John Poston Track and Field

John Poston's route to the Florida State Hall of Fame could hardly be described as conventional. In fact, it's likely he's the only member who never lettered in a high school sport. Poston joined the army following graduation from high school in Jacksonville, Florida and discovered during his paratrooper training that he was an outstanding runner. He signed up for a military track team and ran in a formal race for the first time ever in Japan. But he never received formal coaching until his arrival at FSU following his graduation from Jacksonville Junior College in 1950. It was at Florida State that Dr. Ken Miller groomed the rare talent into one of the finest sprinters in the early history of Seminole athletics. Poston set school records in the 100 and 220-yard dash during his first season in 1951 and led FSU to the Dixie Conference Championship. The 1952 season saw FSU compete for the first time indoors and during that season Poston led FSU in scoring during historic wins over established programs at Georgia, Georgia Tech and Miami. His season-best time of 9.6 in the 100 and 20.8 in the 200 were the second and third-best times respectively for those events among all college and university competitors in the country for 1952. Florida State men's track and field would become one of the dominate programs in the country and the success of John Poston paved the way for future greatness.

Buddy Teagle Baseball

Buddy Teagle grew up in West Palm Beach, Florida where he was a basketball and baseball star at Palm Beach High. His talent on the diamond drew the attention of a number of schools, but he listened to a longtime family friend who suggested he follow him to Florida State. That friend was future FSU superstar shortstop Dick Howser who would become the Seminoles first All-American Teagle had a cannon for an arm and ranks as one of the finest catchers in the storied history of the Florida State program. He led FSU to the College World Series in Omaha all three years he played for the Seminoles from his freshman season in 1961 until 1963. He averaged .325 at the plate as a freshman. His big bat and rifle armed earned him All-America honors as a sophomore in 1962 making him just the second so honored in FSU baseball history. Teagle averaged over .300 as a hitter throughout his FSU career and played in 100 games with eight career homeruns all for FSU head coach Danny Litwhiler. He met and later married his FSU sweetheart Dianne Klinck and settled in Jacksonville eventually rising to president of Koger Organization.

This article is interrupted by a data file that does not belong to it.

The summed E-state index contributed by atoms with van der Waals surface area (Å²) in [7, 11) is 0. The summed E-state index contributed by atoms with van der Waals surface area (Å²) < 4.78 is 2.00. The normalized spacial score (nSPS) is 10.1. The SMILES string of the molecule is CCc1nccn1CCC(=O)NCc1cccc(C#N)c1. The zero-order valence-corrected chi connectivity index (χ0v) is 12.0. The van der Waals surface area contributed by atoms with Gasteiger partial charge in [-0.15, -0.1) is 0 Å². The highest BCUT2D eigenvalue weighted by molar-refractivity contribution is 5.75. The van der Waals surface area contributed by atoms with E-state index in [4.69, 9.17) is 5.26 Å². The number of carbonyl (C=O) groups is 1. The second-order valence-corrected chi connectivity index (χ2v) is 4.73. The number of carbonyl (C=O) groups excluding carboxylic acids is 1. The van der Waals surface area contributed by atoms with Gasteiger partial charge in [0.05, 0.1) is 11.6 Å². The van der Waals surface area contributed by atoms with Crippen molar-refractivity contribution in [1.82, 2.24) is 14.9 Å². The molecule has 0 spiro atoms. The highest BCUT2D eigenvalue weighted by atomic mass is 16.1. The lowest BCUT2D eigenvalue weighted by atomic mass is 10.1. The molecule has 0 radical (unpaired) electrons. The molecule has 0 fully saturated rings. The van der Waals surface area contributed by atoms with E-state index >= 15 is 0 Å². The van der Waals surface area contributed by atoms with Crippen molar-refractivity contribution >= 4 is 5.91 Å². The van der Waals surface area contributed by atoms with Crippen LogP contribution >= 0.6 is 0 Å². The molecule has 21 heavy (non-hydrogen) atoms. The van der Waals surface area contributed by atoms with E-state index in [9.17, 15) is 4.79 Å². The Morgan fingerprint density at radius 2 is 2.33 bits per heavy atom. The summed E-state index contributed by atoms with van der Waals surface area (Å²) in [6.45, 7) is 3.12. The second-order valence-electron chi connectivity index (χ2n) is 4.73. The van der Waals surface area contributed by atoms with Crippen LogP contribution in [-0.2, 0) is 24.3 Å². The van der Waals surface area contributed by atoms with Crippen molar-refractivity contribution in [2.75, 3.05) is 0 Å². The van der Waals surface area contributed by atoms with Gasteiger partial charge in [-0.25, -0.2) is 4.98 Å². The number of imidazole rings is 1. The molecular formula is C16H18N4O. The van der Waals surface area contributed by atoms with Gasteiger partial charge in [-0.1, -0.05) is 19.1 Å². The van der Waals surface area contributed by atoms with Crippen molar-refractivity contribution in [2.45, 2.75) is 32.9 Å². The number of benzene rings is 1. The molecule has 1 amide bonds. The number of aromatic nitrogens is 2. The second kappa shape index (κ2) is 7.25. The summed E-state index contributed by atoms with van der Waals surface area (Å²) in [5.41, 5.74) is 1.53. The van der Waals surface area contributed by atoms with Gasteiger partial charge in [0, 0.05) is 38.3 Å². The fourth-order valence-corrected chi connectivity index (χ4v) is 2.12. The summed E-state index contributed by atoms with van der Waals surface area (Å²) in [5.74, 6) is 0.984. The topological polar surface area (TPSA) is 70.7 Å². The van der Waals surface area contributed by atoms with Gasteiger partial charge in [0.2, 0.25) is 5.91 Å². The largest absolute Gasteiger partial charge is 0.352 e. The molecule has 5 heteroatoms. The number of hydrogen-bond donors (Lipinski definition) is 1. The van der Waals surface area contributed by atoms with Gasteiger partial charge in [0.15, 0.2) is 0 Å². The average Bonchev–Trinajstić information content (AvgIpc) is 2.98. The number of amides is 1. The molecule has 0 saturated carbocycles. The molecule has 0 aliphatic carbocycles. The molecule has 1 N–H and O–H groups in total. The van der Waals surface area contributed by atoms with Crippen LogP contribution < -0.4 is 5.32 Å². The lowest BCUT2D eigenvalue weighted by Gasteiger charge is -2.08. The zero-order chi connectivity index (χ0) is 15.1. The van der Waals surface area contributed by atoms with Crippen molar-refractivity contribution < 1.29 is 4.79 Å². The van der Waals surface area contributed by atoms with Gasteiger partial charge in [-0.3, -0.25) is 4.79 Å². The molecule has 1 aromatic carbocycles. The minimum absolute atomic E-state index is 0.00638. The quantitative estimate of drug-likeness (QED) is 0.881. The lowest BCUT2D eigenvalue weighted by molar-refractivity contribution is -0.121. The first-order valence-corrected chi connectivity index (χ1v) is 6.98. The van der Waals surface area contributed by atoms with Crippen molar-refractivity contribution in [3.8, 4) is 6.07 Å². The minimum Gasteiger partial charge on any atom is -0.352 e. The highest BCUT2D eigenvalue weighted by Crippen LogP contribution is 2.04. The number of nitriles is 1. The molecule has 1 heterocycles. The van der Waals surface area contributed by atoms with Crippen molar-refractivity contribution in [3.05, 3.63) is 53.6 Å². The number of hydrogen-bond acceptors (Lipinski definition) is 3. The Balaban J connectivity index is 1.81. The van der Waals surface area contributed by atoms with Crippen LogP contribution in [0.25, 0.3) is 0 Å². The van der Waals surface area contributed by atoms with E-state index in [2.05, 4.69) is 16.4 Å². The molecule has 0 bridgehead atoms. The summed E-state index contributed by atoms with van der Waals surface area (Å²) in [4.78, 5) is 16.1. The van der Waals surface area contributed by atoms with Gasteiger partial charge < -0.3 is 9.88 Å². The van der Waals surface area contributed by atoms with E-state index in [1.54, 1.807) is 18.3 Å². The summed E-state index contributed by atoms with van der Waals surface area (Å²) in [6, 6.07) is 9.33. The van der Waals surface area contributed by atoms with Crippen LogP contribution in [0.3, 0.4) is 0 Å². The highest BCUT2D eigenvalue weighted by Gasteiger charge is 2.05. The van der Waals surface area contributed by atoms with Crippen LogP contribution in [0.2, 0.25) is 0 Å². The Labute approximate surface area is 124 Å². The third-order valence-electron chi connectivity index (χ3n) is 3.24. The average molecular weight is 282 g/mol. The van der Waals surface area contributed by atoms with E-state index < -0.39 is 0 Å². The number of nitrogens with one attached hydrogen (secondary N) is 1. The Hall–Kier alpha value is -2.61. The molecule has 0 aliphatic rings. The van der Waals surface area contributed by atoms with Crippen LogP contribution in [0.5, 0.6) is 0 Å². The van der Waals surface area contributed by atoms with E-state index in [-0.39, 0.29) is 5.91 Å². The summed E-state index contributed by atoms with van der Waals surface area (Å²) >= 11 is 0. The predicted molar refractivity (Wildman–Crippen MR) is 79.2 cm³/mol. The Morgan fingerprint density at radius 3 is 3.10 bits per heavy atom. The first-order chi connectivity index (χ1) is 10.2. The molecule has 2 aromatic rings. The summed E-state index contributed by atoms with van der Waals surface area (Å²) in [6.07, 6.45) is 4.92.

Claude Thigpen Coaches and Administration

No athletic program can reach greatness without student-athletes and coaches determined to be the very best. And no program can reach its maximum potential without a support staff standing behind hit. Claude Thigpen worked tirelessly behind the scenes for over a half century for the Seminoles and helped build the successful major program that it is today. Thigpen came to FSU in 1955 and began a career that would see him serve in a variety of positions over the years, including ticket manager, accountant, and business manager. One of his more interesting tasks came in 1964 when the mandate finally came down that Florida and FSU would meet on the football field. Once it was decided, they turned to him to manage the flood of ticket requests coming in for the "new" rivalry. From 1978 until his formal retirement in 1989, Thigpen carried the title of Assistant Athletic Director and handled game-day operations for football in addition to scheduling the travel arrangements for the football team and the university's official party. His "retirement" in 1989 hardly slowed him down as he has remained the coordinator of the university's courtesy car program since that time. In fact, he is the only person who can lay claim to the fact that he has worked under all 13 Athletic Directors in FSU history. No one can match his 53 year involvement with Seminole athletics and his experience, dedication and positive approach have been invaluable to the Florida State Athletics Department.

 

Nadia Ste-Marie Women's Golf